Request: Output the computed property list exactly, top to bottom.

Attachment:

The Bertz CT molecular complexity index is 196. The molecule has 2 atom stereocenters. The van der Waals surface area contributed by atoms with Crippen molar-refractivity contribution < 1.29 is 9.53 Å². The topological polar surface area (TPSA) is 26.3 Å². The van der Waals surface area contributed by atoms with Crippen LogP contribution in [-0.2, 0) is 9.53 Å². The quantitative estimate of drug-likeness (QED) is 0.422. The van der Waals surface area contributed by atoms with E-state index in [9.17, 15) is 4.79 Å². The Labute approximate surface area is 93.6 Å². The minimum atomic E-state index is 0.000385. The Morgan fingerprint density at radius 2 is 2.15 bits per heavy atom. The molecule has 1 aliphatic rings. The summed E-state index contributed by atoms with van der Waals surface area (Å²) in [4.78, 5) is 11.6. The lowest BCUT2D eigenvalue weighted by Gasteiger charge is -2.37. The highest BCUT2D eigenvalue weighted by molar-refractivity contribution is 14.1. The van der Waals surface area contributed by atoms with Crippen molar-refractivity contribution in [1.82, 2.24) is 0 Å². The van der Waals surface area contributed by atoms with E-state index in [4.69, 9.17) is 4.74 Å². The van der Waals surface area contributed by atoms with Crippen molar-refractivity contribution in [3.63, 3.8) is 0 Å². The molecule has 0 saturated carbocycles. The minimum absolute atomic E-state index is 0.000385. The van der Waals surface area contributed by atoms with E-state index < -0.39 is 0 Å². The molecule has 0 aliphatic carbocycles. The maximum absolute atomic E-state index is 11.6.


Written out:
The Bertz CT molecular complexity index is 196. The molecule has 2 atom stereocenters. The van der Waals surface area contributed by atoms with Crippen molar-refractivity contribution < 1.29 is 9.53 Å². The topological polar surface area (TPSA) is 26.3 Å². The van der Waals surface area contributed by atoms with Crippen LogP contribution in [-0.2, 0) is 9.53 Å². The quantitative estimate of drug-likeness (QED) is 0.422. The van der Waals surface area contributed by atoms with E-state index in [9.17, 15) is 4.79 Å². The Labute approximate surface area is 93.6 Å². The minimum atomic E-state index is 0.000385. The Morgan fingerprint density at radius 2 is 2.15 bits per heavy atom. The molecule has 1 aliphatic rings. The summed E-state index contributed by atoms with van der Waals surface area (Å²) in [4.78, 5) is 11.6. The lowest BCUT2D eigenvalue weighted by Gasteiger charge is -2.37. The highest BCUT2D eigenvalue weighted by molar-refractivity contribution is 14.1. The van der Waals surface area contributed by atoms with Crippen molar-refractivity contribution in [1.82, 2.24) is 0 Å². The van der Waals surface area contributed by atoms with E-state index in [4.69, 9.17) is 4.74 Å². The van der Waals surface area contributed by atoms with Crippen molar-refractivity contribution in [3.63, 3.8) is 0 Å². The molecule has 0 saturated carbocycles. The minimum absolute atomic E-state index is 0.000385. The van der Waals surface area contributed by atoms with E-state index < -0.39 is 0 Å². The molecule has 0 aliphatic carbocycles. The maximum absolute atomic E-state index is 11.6.